This has probably been the worst week of fish keeping I've ever had since I was getting started with the hobby over 5 years ago. I've lost 5 Apistogramma Nijsseni, 4 Corydora Sterbai, and 10 cardinal tetras. I believe it's due to my wildly swinging pH, but I don't know for sure.
So let me paint the picture for you and see if you have any advice.
72 Gallon bowfront tank with a 29 gallon sump. My setup thread is here: (link)
As you can see, I had two large rock piles in the tank and two decent sized pieces of driftwood. I'm not sure exactly what kind of rock it is, because I gathered it from my in-laws' property, but it doesn't look like limestone. My substrate is a mixture of play sand and pool filter sand from Lowes.
My tap water is a bit high out of the tap (8+)
Week 1: Set up the tank and let water run through it to bleed some tannins out of the driftwood.
Week 2,3: 100% Water change (no fish yet) let some more tannins bleed out.
Week 4: Shipment arrives. Use Seachem acid buffer to bring the pH to 6.9, add some Prime to make sure Chlorine / Chloramine is out, add two decent size rocks from already established aquarium to the sump as a bacteria start.
I also added a large amount of live plants.
livestock at this point includes 5 Apisto Nijsseni, 2 Gold Rams, 6 Amano Shrimp, and 6 Nerite Snails
My excited picture post is here (link)
Week 5 : Very light feedings and nightly Ammonia / Nitrite checks. Weekly doses of Seachem Flourish and Flourish Excel. I had a small, barely measurable nitrite spike for two days, but never saw any ammonia. Fish are doing fantastic.
*FIRST MISTAKE*: I didn't do frequent checks of pH, so I have no idea if that was rising or not.
Week 6: Light feedings, doses of Flourish and Flourish Excel, everything is still going well.
*SECOND MISTAKE*: I stopped testing things, so I have no idea what was going on with my water here.
Week 7: 40% water change, I used Seachem acid buffer to bring down the pH of the water I was adding to match the 6.9 I assumed the tank was still at. (It couldn't rise that high in two weeks, right??)
Did a pH test at the end of the water change, and the tank was at 7.0, so I thought I was doing good.
Week 8,9: Everything is sailing along smoothly, or at least I think so because I don't notice any problems.
Week 10: Another 40% water change. Used the same mix of acid buffer to keep the pH of the water down around 6.9.
Week 11: Got another shipment of fish, added 12 Cardinal Tetras and 6 Sterbai Cories. Throughout the week, I lost exactly 1 cardinal a day, and I found one dead Sterbai. At first I thought it was just an acclimation problem with the Sterbai, and possibly a feeding issue with the tetras. (They weren't handling the full sized brine shrimp or NLS i was feeding).
*THIRD MISTAKE* -- Should have tested the water again here.
Week 12 (thjs week): Did another water change, same as before, and measured the pH at 6.9 afterwards.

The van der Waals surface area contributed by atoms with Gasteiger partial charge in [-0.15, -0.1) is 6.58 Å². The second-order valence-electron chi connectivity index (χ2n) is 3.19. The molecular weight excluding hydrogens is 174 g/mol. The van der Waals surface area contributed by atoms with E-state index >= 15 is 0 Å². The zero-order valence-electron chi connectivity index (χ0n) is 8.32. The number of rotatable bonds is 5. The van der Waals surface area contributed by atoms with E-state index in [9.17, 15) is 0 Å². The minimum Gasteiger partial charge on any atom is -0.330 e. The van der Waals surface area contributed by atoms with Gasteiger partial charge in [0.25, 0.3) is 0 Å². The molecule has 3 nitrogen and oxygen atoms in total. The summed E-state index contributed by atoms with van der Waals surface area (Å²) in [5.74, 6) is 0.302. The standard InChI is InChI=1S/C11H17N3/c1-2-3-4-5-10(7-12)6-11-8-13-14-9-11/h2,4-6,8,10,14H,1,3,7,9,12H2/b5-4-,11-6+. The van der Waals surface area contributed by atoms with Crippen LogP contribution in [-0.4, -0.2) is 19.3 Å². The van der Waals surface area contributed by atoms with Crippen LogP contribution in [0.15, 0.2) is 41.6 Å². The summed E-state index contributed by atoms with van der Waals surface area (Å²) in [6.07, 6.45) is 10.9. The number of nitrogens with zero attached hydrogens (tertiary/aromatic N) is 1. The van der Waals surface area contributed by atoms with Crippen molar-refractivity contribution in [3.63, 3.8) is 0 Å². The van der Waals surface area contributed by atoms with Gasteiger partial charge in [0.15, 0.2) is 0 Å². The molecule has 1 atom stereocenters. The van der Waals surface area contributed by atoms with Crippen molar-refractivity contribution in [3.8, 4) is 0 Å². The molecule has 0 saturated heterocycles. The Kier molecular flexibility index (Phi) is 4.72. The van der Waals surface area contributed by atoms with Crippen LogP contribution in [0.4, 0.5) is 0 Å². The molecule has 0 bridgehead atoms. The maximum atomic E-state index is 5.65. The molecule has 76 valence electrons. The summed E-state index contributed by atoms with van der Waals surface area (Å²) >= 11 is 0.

On Tuesday night, I had lost another cardinal, so I was down to 8, and one of my apistos was looking a little pale. I tested the water, and my pH was at 8, so I added a little bit of acid buffer and went to sleep.
Wednesday morning, most of my apistos looked a bit unhealthy, and my cories weren't as active as normal. I was in a rush so I just left.
I came home to a disaster. All of my apistos were dead, two of my cories were dead, and another was gasping his way out. I was also down to 4 cardinals.
I tested the pH again here, and it was at 8.5.
Here's where I'm most confused. If everything was going well before, what would cause my pH to spike so high so quickly?
I couldn't think of anything that could bring my pH up so quickly except for my rocks, so I pulled them all out. It was a really sad experience scooping up all of those dead fish.
This evening, I had lost 1 more cardinal tetra, but everything else was holding strong. My pH went up to 8.7 though even without any rocks in the tank!!
So my big questions are:
1) What is killing my fish? I would think it's the pH swings, but it could be just how high the pH is. It could also be something completely different. I tested my water again today, and I have no Ammonia, No Nitrites and scarcely measurable Nitrates. I thought about heavy metal poisoning from the rocks, but I would think that would have killed the shrimp and snails (They're magically ok). Could it be an illness? Is the high pH a red herring?
2) Why does my pH keep going up, even without rocks? My only guess right now is that the Acid buffer from Seachem claims to turn alkalinity into CO2. If my plants use up all of that resulting CO2, does it turn back into alkalinity as a by product? I don't know the chemistry behind how plants use CO2.
3) What would you all recommend for me? If the buffering product is the problem, I can try to find some Peat or other material to bring the pH down. Are my plants causing a problem? Do I need to install a CO2 system to keep my pH down and the plants happy?
This is my first SA tank, and my first fully planted tank, and it's not going well at all so far. Any help at all would be greatly appreciated.
I've done pretty well with Malawi and Victoria cichlids, and have done a bit of successful breeding, so I thought this would be a great step up for me. Maybe I wasn't quite ready yet....